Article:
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Cancer Epidemiol Biomarkers Prev. 2017 Jan;26(1):136-144. doi: 10.1158/1055-9965.EPI-16-0428. Epub 2016 Oct 28.

Adherence to the WCRF/AICR Dietary Recommendations for Cancer Prevention and Risk of Cancer in Elderly from Europe and the United States: A Meta-Analysis within the CHANCES Project.

Author information

1
Department Agrotechnology and Food Sciences, Division of Human Nutrition, Wageningen University, Wageningen, The Netherlands. Nicole.Jankovic@uk-essen.de.
2
Institute for Medical Informatics, Biometry and Epidemiology, Centre of Clinical Epidemiology, Faculty of Medicine, University Duisburg-Essen, Essen, Germany.
3
Department Agrotechnology and Food Sciences, Division of Human Nutrition, Wageningen University, Wageningen, The Netherlands.
4
Department of Epidemiology, Rollins School of Public Health, Winship Cancer Institute, Emory University, Atlanta, Georgia.
5
Department Nutritional Epidemiology, International Agency for Research on Cancer, Lyon, France.
6
Department of Nutrition & Health Sciences, Institut Polytechnique LaSalle Beauvais, Beauvais, France.
7
Department of Dietary Exposure Assessment, Section of Nutrition and Metabolism, International Agency for Research on Cancer, Lyon, France.
8
Division of Clinical Epidemiology and Aging Research, German Cancer Research Center (DKFZ), Heidelberg, Germany.
9
Division of Preventive Oncology, German Cancer Research Center (DKFZ), Heidelberg, Germany.
10
German Cancer Research Center (DKFZ), Heidelberg, Germany.
11
Department of Epidemiology, Erasmus Medical Centre Rotterdam, University Medical Centre Rotterdam, Rotterdam, The Netherlands.
12
Global Public Health, Leiden University College, The Hague, The Netherlands.
13
Department of Hygiene, Epidemiology and Medical Statistics, School of Medicine, University of Athens, Athens, Greece.
14
Hellenic Health Foundation, Athens, Greece.
15
The Tisch Cancer Institute and Institute for Translational Epidemiology, Mount Sinai School of Medicine, New York, New York.
16
Unit of Nutrition and Cancer, Cancer Epidemiology Research Program, Catalan Institute of Oncology (ICO-IDIBELL), Barcelona, Spain.
17
Department of Epidemiology, Julius Center for Health Sciences and Primary Care, University Medical Center Utrecht, Utrecht, The Netherlands.
18
Danish Cancer Society Research Centre, Copenhagen, Denmark.
19
Department of Public Health and Clinical Medicine, Umeå University, Umeå, Sweden.
20
Department for Determinants of Chronic Diseases (DCD), National Institute for Public Health and the Environment (RIVM), Bilthoven, The Netherlands.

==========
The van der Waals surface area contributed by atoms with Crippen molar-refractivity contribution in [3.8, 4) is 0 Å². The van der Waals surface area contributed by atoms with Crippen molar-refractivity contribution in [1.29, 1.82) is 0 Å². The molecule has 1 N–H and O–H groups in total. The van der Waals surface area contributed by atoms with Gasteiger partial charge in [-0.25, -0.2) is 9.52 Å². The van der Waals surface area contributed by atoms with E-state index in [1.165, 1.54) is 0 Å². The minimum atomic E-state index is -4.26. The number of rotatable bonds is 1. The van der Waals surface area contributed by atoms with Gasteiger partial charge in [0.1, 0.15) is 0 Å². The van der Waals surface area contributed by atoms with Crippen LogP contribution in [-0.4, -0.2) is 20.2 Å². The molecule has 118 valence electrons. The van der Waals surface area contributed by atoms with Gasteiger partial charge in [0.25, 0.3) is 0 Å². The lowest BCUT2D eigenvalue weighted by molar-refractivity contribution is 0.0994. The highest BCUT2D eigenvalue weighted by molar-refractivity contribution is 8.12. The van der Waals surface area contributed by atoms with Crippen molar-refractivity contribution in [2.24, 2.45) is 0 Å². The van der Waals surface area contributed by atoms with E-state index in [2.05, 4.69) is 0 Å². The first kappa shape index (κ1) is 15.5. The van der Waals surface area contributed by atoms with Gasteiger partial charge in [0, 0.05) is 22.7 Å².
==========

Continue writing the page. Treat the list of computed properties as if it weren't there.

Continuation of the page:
21
Department of Gastroenterology and Hepatology, University Medical Centre, Utrecht, The Netherlands.
22
Department of Epidemiology and Biostatistics, The School of Public Health, Imperial College London, London, United Kingdom.
23
Department of Social & Preventive Medicine, Faculty of Medicine, University of Malaya, Kuala Lumpur, Malaysia.
24
Division of Cancer Epidemiology and Genetics, National Cancer Institute, Bethesda, Maryland.
25
Division of Public Health Sciences, Department of Surgery, Washington University School of Medicine, St. Louis, Missouri.

Abstract

BACKGROUND:

It is unknown whether dietary recommendations for cancer prevention are applicable to the elderly. We analyzed WCRF/AICR recommendations in cohorts of European and U.S. adults ages 60 years and above.

METHODS:

Individual participant data meta-analysis included 362,114 participants (43% women), from seven prospective cohort studies, free from cancer at enrollment. The WCRF/AICR diet score was based on: (i) energy-dense foods and sugary drinks, (ii) plant foods, (iii) red and processed meat, and (iv) alcoholic drinks. Cox proportional hazards regression was used to examine the association between the diet score and cancer risks. Adjusted, cohort-specific HRs were pooled using random-effects meta-analysis. Risk advancement periods (RAP) were calculated to quantify the time period by which the risk of cancer was postponed among those adhering to the recommendations.

RESULTS:

After a median follow-up of 11 to 15 years across cohorts, 70,877 cancer cases were identified. Each one-point increase in the WCRF/AICR diet score [range, 0 (no) to 4 (complete adherence)] was significantly associated with a lower risk of total cancer [HR, 0.94; 95% confidence interval (CI), 0.92-0.97], cancers of the colorectum (HR, 0.84; 95% CI, 0.80-0.89) and prostate (HR, 0.94; 95% CI, 0.92-0.97), but not breast or lung. Adherence to an additional component of the WCRF/AICR diet score significantly postponed the incidence of cancer at any site by 1.6 years (RAP, -1.6; 95% CI, -4.09 to -2.16).

CONCLUSIONS:

Adherence to WCRF/AICR dietary recommendations is associated with lower risk of cancer among older adults.

IMPACT:

Dietary recommendations for cancer prevention are applicable to the elderly. Cancer Epidemiol Biomarkers Prev; 26(1); 136-44. ©2016 AACR.

PMID:
27793797
PMCID:
PMC5225095
DOI:
10.1158/1055-9965.EPI-16-0428
[Indexed for MEDLINE]
Free PMC Article

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